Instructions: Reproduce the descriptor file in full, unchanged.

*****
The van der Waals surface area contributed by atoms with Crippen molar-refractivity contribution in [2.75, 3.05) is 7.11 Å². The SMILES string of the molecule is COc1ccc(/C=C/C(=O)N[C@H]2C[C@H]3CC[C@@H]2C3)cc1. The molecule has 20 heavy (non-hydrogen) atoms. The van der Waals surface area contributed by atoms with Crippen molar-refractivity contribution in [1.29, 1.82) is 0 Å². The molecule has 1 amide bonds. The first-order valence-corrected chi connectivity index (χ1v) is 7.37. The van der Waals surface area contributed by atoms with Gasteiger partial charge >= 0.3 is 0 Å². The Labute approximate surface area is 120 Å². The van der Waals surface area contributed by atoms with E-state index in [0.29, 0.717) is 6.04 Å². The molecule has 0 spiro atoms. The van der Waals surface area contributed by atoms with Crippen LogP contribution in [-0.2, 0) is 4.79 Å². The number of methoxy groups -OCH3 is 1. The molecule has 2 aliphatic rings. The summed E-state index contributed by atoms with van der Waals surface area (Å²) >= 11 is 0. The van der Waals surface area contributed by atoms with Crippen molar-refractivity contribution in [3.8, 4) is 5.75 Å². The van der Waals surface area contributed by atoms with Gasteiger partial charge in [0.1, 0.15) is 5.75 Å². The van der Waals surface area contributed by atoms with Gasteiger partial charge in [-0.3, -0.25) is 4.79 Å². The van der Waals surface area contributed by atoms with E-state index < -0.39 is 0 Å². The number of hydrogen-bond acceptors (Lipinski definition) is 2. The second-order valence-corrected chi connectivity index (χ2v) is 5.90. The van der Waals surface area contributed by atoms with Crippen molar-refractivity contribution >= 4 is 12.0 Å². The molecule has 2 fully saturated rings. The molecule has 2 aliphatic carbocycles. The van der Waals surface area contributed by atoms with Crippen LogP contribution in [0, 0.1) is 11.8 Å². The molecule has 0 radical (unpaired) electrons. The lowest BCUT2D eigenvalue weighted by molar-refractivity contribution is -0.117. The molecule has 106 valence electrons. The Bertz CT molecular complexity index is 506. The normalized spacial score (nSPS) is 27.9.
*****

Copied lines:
The van der Waals surface area contributed by atoms with Crippen molar-refractivity contribution in [2.75, 3.05) is 7.11 Å². The SMILES string of the molecule is COc1ccc(/C=C/C(=O)N[C@H]2C[C@H]3CC[C@@H]2C3)cc1. The molecule has 20 heavy (non-hydrogen) atoms. The van der Waals surface area contributed by atoms with Crippen molar-refractivity contribution in [1.29, 1.82) is 0 Å². The molecule has 1 amide bonds. The first-order valence-corrected chi connectivity index (χ1v) is 7.37. The van der Waals surface area contributed by atoms with Gasteiger partial charge >= 0.3 is 0 Å². The Labute approximate surface area is 120 Å². The van der Waals surface area contributed by atoms with E-state index in [0.29, 0.717) is 6.04 Å². The molecule has 0 spiro atoms. The van der Waals surface area contributed by atoms with Crippen LogP contribution in [-0.2, 0) is 4.79 Å². The number of methoxy groups -OCH3 is 1. The molecule has 2 aliphatic rings. The summed E-state index contributed by atoms with van der Waals surface area (Å²) >= 11 is 0. The van der Waals surface area contributed by atoms with Crippen molar-refractivity contribution in [3.8, 4) is 5.75 Å². The van der Waals surface area contributed by atoms with Gasteiger partial charge in [0.1, 0.15) is 5.75 Å². The van der Waals surface area contributed by atoms with Gasteiger partial charge in [-0.3, -0.25) is 4.79 Å². The van der Waals surface area contributed by atoms with E-state index < -0.39 is 0 Å². The number of hydrogen-bond acceptors (Lipinski definition) is 2. The second-order valence-corrected chi connectivity index (χ2v) is 5.90. The van der Waals surface area contributed by atoms with Crippen molar-refractivity contribution >= 4 is 12.0 Å². The molecule has 2 fully saturated rings. The molecule has 2 aliphatic carbocycles. The van der Waals surface area contributed by atoms with Crippen LogP contribution in [0, 0.1) is 11.8 Å². The molecule has 0 radical (unpaired) electrons. The lowest BCUT2D eigenvalue weighted by molar-refractivity contribution is -0.117. The molecule has 106 valence electrons. The Bertz CT molecular complexity index is 506. The normalized spacial score (nSPS) is 27.9.